Sixteen children and a teacher were murdered by gunman Thomas Hamilton, who opened fire on a gym class at Dunblane Primary School on March 13 1996.
The massacre in the Stirlingshire town shocked the nation and led to the UK enforcing some of the strictest firearms legislation in the world.
There are no official plans to mark the anniversary but survivors and relatives have been reflecting on the impact of the shooting on their lives and on the country as a whole.
Dr Mick North, whose five-year-old daughter Sophie was killed, said the positive legacy should not be forgotten - that people are safer from gun crime than they were 20 years ago.
He told the Radio Times: “In many respects, the day of the forthcoming anniversary won’t be especially different - any day from the last 20 years was one for memories.
“The importance of the 20th anniversary is as an occasion when others can recall and reflect on a horrific event, and also a time when those too young to remember might learn about what happened and consider its significance.”
The retired academic feels the murder of 17 innocent victims made many people feel more vulnerable than before.
He said: “Memories of Dunblane have been sustained because of the country’s response.
“Disgust that a man could arm himself and kill so many victims with a legally-owned weapon, combined with a desire to stop it happening again, translated into public campaigns and political action.
“Handguns were banned - surely a legacy worth reflecting upon two decades later?”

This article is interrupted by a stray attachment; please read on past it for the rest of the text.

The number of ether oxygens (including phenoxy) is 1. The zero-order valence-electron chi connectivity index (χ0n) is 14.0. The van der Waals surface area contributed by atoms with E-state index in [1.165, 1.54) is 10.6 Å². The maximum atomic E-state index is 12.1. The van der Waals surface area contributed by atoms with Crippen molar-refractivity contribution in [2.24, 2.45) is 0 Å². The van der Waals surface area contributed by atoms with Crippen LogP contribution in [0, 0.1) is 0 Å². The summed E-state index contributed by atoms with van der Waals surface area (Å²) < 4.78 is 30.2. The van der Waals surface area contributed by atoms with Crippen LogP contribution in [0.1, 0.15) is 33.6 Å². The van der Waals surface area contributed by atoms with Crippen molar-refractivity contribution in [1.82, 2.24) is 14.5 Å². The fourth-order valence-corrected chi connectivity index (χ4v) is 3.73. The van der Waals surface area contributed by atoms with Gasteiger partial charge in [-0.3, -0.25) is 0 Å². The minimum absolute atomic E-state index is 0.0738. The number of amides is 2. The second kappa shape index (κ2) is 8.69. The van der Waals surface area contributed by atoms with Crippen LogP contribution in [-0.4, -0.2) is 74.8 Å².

Former Scout leader Hamilton was 43 when he carried out the planned execution of innocents, first cutting the school’s telephone wires before making his way to the gym hall armed with four legally-held handguns and hundreds of rounds of ammunition.
Inside the gym, 28 primary one pupils were preparing for PE class as he entered and began shooting, killing 16 children and their teacher Gwen Mayor and injuring 15 others.
PE teacher Eileen Harrild and assistant Mary Blake were among those who survived.
It emerged that Hamilton felt persecuted after complaints to police about his behaviour towards the young boys who attended the youth clubs he ran.
Among those who knew Hamilton were Judy Murray and her sons Jamie and Andy - who were at the school at the time of the shooting.
The gymnasium was demolished soon after and replaced by a memorial garden. A memorial was also established at Dunblane Cemetery, where many of those killed are buried.
Alison Ross, the sister of five-year-old victim Joanna Ross, said it is hard to cope at times but she wants people to see the positive life in Dunblane today.
She told a BBC Scotland documentary airing on Wednesday: ‘’It needs to be remembered so that everyone’s aware that we are still here, we are still getting on with our lives and we didn’t just fade into the background either.
“We still had to power on and push on with our lives, and it’s important that everyone knows we’re doing it, and doing it well.”
Aimie Adam, who was five when Hamilton opened fire on her class before shooting himself, has said she will not let him ruin her life.
The 25-year-old was shot twice but survived after a teacher got her to crawl into a cupboard.
Nursing student Aimie, who still has a slight limp, said she continues to feel guilt at having escaped but she has not let Hamilton’s actions stop her getting on with her life.
She told the Scottish Sun: “He cannot ruin my life any more. I definitely haven’t let him.”
A group called the Gun Control Network was founded in the aftermath of the shootings and supported by some parents of the victims including Dr North.
The Snowdrop Petition was launched to rally support for a crackdown on handguns in the UK and, less than a year after the massacre, John Major’s government introduced legislation to ban handguns over .22 calibre.
In November 1997, the new Labour government extended the ban to cover all handguns.
Former Dunblane primary school teacher Ron Taylor said a feeling of guilt has stayed with him for not having been able to do more to save his pupils.
A box he kept containing newspaper articles and his own written account of the event remains locked, two decades on.
“It was my school, I felt violated,” he told the Daily Mirror.